Incidents and accidents involving service at restaurants might be considered hilarious or disastrous, depending on whether one looks at the wine glass as half full or half empty. Certainly, such events occur at both simple and fancy restaurants. I've experienced exquisite, uniquely plated presentations that were served with a gentle and practiced hand, but I've also had house salads so forcefully plopped on the table that a couple pieces of arugula and half of a cherry tomato ended up in my lap.

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The Amish Cook by Lovina Eicher Lovina Eicher
"The Amish Cook"
MONDAY, AUGUST 27, 2007
Daughter on mend after concussion
As I write this, we are halfway through the middle of August. In a few weeks school will be back in session. Where did the summer go? Nine-year-old daughter Verena is still recovering this week from a concussion she suffered after a bad fall last week. I had her to the doctor yesterday for her follow-up checkup. Since she was still getting dizzy spells, he sent her to the hospital for a second CT scan.

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Surviving and Thriving by Jill Harrigan-Worden Jill Harrigan- Worden
"Surviving and Thriving"
WEDNESDAY, MARCH 14, 2007
In losing my hair, I found myself
One of the big questions for women who are starting chemotherapy is their hair. Will I lose it? How soon? When will it grow back? Will I lose my eyelashes and eyebrows too? Some women who had gone through chemotherapy told me they lost their hair all at once, while others said they woke up in the morning and found a bunch of it on their pillow. Others decided to just go ahead and shave their head.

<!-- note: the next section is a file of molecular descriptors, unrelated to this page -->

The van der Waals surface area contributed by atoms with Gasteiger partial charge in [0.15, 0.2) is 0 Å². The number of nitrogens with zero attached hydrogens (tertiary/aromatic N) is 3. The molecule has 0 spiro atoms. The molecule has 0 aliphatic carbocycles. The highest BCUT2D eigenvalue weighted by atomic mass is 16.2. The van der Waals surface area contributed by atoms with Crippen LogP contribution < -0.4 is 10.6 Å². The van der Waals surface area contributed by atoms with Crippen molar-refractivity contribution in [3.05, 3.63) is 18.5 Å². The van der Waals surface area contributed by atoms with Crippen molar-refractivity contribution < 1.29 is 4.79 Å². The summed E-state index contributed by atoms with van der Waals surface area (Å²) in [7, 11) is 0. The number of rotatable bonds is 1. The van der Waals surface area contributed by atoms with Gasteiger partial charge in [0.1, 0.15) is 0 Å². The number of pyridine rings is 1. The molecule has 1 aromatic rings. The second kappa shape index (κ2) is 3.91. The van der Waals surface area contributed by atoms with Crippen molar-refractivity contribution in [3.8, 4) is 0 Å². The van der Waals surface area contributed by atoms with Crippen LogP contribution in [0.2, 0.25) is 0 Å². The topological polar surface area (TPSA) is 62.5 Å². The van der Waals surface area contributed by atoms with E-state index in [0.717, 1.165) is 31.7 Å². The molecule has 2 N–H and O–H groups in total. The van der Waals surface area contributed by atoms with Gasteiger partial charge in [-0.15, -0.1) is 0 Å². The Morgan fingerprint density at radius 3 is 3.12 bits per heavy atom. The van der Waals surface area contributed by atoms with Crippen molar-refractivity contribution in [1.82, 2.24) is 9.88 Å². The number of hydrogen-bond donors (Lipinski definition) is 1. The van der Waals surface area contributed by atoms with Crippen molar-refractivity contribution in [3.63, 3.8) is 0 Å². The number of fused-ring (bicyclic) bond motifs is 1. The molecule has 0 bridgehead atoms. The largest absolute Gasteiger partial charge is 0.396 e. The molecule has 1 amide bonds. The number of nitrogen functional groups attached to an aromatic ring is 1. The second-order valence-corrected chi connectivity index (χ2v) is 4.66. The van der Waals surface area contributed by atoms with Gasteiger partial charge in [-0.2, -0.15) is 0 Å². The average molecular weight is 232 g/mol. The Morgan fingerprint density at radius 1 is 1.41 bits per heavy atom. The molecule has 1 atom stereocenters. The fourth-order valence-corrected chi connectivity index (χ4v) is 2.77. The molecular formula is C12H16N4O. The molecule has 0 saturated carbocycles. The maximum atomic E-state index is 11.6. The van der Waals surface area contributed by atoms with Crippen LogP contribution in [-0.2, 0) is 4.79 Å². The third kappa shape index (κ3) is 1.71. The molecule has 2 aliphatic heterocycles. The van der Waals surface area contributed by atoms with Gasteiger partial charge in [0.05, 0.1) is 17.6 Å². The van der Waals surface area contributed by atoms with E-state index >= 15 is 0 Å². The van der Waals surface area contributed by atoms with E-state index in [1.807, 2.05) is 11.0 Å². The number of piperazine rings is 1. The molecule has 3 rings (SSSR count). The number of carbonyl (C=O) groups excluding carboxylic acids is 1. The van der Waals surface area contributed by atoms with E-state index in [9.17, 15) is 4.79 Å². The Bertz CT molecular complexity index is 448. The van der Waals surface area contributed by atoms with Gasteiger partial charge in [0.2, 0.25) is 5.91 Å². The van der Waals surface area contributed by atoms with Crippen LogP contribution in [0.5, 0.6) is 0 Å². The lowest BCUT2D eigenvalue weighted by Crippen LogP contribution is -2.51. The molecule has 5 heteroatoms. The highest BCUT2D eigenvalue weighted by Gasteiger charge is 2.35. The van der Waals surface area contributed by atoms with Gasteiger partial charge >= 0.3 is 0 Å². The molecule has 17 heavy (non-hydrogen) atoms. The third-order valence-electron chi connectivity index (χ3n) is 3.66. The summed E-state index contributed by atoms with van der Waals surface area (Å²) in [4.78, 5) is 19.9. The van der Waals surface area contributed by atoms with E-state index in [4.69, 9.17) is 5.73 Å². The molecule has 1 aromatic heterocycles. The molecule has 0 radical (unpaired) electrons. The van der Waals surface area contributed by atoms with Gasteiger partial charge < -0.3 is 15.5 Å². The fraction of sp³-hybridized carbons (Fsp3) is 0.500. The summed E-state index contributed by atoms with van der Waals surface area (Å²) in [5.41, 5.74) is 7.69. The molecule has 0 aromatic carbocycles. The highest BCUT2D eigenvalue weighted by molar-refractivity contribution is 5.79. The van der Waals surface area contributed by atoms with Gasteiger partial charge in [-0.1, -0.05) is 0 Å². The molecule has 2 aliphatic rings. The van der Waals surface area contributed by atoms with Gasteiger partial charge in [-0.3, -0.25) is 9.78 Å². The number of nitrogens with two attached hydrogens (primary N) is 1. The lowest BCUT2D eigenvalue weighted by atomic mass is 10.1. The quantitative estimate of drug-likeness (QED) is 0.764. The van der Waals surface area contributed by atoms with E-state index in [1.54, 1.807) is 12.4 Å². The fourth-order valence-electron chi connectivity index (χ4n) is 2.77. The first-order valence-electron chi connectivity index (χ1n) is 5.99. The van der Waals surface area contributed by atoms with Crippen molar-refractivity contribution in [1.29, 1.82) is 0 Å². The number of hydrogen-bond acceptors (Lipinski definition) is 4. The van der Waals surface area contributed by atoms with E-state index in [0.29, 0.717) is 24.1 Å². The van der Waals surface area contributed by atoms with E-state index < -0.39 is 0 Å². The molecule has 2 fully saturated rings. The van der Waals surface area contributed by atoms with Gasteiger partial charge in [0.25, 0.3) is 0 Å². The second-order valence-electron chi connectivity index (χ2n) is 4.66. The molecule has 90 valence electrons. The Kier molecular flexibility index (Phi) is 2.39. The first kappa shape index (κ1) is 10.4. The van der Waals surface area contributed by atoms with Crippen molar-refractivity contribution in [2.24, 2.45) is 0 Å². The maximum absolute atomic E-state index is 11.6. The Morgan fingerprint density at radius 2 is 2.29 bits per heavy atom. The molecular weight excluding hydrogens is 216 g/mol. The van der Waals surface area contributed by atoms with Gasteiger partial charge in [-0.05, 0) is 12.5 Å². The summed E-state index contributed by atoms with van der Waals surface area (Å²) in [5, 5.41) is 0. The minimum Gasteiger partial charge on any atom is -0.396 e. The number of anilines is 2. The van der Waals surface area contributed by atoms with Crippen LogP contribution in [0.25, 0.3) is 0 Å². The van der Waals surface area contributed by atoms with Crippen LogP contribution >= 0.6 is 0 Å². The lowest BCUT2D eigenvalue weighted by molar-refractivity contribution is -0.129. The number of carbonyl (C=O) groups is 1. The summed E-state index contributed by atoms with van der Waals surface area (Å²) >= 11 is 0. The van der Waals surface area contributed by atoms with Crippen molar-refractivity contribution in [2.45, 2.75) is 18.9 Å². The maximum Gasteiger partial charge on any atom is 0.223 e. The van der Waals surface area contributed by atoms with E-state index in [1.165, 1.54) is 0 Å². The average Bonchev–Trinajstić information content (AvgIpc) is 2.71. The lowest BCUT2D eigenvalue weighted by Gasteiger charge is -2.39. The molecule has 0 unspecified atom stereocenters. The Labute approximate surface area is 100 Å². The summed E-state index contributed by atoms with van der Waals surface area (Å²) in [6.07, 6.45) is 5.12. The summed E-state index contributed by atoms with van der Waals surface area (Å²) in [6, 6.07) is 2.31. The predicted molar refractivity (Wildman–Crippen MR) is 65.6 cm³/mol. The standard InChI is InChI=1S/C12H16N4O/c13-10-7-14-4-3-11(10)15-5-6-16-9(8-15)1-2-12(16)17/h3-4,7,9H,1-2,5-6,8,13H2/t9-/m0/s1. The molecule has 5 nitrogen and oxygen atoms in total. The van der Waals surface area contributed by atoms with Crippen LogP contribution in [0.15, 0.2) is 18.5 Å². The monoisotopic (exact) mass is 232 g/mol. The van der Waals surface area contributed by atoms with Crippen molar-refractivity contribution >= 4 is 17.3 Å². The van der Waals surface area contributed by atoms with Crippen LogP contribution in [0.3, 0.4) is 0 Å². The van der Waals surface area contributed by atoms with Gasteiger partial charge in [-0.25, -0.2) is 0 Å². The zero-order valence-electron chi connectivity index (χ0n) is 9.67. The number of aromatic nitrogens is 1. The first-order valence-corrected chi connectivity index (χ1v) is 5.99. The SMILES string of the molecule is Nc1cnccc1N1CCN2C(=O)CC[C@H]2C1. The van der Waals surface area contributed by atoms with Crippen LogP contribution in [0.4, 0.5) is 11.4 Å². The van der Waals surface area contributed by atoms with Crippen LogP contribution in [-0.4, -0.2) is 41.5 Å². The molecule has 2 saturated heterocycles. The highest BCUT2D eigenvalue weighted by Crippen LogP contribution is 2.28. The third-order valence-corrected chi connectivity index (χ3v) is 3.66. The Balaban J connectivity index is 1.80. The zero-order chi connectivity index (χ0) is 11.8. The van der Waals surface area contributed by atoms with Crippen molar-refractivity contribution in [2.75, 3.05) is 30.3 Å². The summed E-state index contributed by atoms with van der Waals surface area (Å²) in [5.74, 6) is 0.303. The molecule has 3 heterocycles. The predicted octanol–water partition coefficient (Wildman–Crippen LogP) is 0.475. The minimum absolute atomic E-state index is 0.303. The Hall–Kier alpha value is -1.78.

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Lauran Neergaard Lauran Neergaard
AP health columnist
WEDNESDAY, AUGUST 22, 2007
Researching better tests for Lyme disease
President Bush's recently revealed treatment for Lyme disease makes him part of an unfortunate trend: The tick-borne infection is on the rise, with cases more than doubling in the past 15 years. The good news is that most patients, like Bush, take antibiotics for a few weeks and are cured, especially if they were diagnosed early. But people who aren't treated promptly can develop painful arthritis, meningitis and other serious illnesses.

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Garret Leiva Garret Leiva
Grand Traverse Herald editor
WEDNESDAY, JULY 11, 2006
Hospital stay full of sick humor
Funny how a microbe or two million can bring a grown man to his knees — or more precisely the prone position on a hospital gurney. By funny I mean the hilarity that ensues when your body temperature hovers between delusional and 104 degrees Fahrenheit.

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Emma Jane Muir
"100 years ago"
WEDNESDAY, JULY 11, 2007
Herald news ... 100 years ago
Fred Smith, aged 12, son of John W. Smith of Cedar Street, was painfully injured by a small cannon Friday. It was at first thought that he would lose his eyesight but a physician succeeded in removing the powder grains from the boy's eyes. Plus more exceprts from the Grand Traverse Herald, 1907.